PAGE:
Thursday, March 13, 2008

The Heated Mouse

Not only do I work in the basement of my building and not only are there lots of computers (and thus lots of AC) but one of the AC vents is right above my desk. Oh and of course I sit still all day. So I get cold hands. More specifically, I get a cold mouse hand.

The obvious1 solution to this problem is a heated mouse. Google can tell you this isn't a new idea but google can't tell you where to actually buy one. The only place that sold them is now dead and in any case seems to have been a scam. People didn't get their shipments or they did but the contents either failed to work as heaters or failed to work as mice.

But this can't be complicated. USB is a powered connection, meaning that a mouse can get power from the computer. If it can draw enough, it can run a tiny heater. As a matter of fact, the USB spec says that a device can draw up to 500mA at 5V, which is 2.5 watts. That's not a lot of heat, but if you were holding it literally in the palm of your hand I thought it might be enough to ward off pneumonia.

USB optical mouse and resistance wire from hair dryer.

Entire inside of optical mouse, USB cable unplugged from board. Red/black are power, don't mess with the other wires (data).

(I really should have photographed this entire build, but I was feeling my way through and didn't want to waste time with a bunch of dead ends.)

The first thing was to get a USB optical mouse. USB for the power, optical to have plenty of space inside. I had one lying around. Then I needed a way to turn electricity to heat. Resistance wire out of a trashed hair dryer turned out to be perfect. Around 3" of wire (coiled length), coated with liquid insulation, provides ~20 ohms of resistance. That draws about 250mA, providing around 125mW of heat. (I stayed well below the spec just in case, plus the mouse itself needs 100mA, according to the label.)

The rest was just a bunch of boring details. How to keep the heater wire inside the mouse. How to attach the power to the coil. How to get the mouse back together. Thinking about safety. Like, am I going to burn down the building? I don't think so...

Does it work? I've got it plugged in right now and it's working great. Works fine as a mouse (didn't even have to reboot, even though I switched from PS/2 to USB) and as a heater (I switched because my hand was cold and now I'm comfy).

I'd say the only problem is that the heat is applied more towards the palm when it needs to be more towards the fingers. It works as-is, but maybe I could uncoil the resistance wire and spread it out a little more around the inside of the mouse to hit all the areas.

1To a dork.


  1. I work right next to a large piece of medical equipment and the A/C setting in here is permanently set on Fricking Freezing.

    I'm toasting myself with a (contraband) space heater RIGHT NOW.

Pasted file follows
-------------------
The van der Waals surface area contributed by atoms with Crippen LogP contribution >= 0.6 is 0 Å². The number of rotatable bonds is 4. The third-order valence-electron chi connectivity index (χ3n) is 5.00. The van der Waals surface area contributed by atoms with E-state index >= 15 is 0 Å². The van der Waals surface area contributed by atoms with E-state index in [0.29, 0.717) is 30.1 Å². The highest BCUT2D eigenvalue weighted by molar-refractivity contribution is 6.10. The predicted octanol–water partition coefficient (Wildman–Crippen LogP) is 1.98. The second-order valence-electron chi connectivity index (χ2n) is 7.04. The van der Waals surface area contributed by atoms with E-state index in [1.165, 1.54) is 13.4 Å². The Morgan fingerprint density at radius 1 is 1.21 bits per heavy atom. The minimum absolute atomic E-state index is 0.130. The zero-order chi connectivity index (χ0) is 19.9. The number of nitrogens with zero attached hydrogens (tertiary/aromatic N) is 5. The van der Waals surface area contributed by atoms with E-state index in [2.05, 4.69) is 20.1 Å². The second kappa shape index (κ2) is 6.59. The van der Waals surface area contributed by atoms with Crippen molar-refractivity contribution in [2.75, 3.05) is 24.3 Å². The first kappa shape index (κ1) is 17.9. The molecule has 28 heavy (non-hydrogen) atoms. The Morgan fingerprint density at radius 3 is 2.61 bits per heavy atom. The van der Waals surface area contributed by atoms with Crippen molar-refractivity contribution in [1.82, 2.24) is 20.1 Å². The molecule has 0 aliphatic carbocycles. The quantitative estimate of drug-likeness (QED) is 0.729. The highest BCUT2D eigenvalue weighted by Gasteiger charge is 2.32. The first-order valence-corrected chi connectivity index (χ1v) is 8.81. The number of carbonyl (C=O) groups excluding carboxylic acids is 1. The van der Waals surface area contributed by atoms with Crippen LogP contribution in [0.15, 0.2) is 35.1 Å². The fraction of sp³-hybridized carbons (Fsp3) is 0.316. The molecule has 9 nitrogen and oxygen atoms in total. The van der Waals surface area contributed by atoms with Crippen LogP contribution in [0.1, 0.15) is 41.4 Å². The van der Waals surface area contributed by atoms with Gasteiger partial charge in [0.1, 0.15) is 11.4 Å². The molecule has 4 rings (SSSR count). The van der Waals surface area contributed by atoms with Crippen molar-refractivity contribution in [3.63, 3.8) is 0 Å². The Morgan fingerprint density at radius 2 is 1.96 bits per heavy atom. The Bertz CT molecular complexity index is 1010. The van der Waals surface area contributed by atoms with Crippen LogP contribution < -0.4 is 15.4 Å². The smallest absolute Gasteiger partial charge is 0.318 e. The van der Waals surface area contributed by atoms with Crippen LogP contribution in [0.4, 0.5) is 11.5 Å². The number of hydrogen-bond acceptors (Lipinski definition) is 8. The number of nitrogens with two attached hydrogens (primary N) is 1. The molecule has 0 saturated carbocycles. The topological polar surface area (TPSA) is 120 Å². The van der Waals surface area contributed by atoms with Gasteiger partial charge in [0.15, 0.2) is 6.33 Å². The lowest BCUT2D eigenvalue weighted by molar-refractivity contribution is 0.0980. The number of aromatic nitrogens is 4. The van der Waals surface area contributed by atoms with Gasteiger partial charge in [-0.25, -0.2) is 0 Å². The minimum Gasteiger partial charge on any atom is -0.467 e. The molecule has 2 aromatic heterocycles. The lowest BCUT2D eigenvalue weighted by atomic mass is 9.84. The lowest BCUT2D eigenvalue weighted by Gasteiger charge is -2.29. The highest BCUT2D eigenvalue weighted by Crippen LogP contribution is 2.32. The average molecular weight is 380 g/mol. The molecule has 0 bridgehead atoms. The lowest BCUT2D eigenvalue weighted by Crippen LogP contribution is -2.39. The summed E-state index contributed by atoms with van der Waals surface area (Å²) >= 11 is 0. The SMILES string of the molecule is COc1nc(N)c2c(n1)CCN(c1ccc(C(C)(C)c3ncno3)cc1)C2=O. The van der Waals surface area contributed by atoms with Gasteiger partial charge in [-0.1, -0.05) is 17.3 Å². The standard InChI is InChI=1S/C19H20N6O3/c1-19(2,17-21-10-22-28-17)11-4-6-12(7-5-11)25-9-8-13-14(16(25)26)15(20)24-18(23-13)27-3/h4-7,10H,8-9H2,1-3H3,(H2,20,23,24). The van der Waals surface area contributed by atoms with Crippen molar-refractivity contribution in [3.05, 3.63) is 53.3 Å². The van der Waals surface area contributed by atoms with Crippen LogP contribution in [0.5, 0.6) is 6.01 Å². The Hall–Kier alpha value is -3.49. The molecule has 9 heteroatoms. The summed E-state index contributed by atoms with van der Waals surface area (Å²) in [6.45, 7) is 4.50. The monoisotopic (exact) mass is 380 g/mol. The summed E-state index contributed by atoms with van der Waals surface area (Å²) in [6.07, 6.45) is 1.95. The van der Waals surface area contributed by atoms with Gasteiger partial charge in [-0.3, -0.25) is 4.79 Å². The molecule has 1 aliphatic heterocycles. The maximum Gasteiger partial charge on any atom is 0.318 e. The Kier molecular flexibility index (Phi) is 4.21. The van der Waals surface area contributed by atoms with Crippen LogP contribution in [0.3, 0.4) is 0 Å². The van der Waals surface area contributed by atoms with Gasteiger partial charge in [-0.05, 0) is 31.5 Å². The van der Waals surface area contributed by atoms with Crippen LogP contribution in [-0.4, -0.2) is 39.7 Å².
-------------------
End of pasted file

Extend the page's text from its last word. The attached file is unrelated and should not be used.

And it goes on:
I like this heated mouse idea, but that still leaves the other hand out in the cold. I'm about to start bringing a baked potato to work in my pocket ala Little House on the Prairie.

  2. I was trying to avoid a discussion of where my other hand was, but suffice it to say it usually isn't cold. The other solution of course is a heated keyboard, but the contact surface area and dwell time are too small and short respectively. Also, you'd have to heat all the keys. Or at least 9 of them.

    At a previous job I did have a regular (nontraband) space heater and while it warmed my body my mouse hand was still cold. I guess the extreme immobility, plus being so far from my body, plus having the wrist pressed against the cold desk does that. For a while I had the heater just pointed down at my hand to warm it up. So basically this is the same thing, but 1000x more efficient (1 kilowatt vs 1 watt).

    I forgot all about the baked potato in the pocket! I should get a mouse made of soapstone. Also, run a rope from my office to my car so I don't get lost in a blizzard.

  3. you can buy a heated mouse (and some other heated computer accessoires) at!

  4. Only $80 (+ shipping), that's quite a deal compared to

    And that's assuming this isn't the scam site everyone was warning of.

  5. Wow, I can't believe this worked. I'm extremely impressed.

  6. You didn't just make the mouse hot---ROWR. I love a man who can solve the cold-fingers problem.

  7. @tps12: Did I already tell you this plan?

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  11. Now there is no need to build your own warm mouse, you can get all sorts of warming computer gadgets at The have a heated mouse, a heated mouse pad and mouse blanket that you can put them all in. The heat is infrared heat which is a good form of healing heat. Try them I purchased the items and they work just great.
    The site says they will have a heated wrist pad shortly

  12. $80 + shipping is WAY too much money to pay for a warm mouse.

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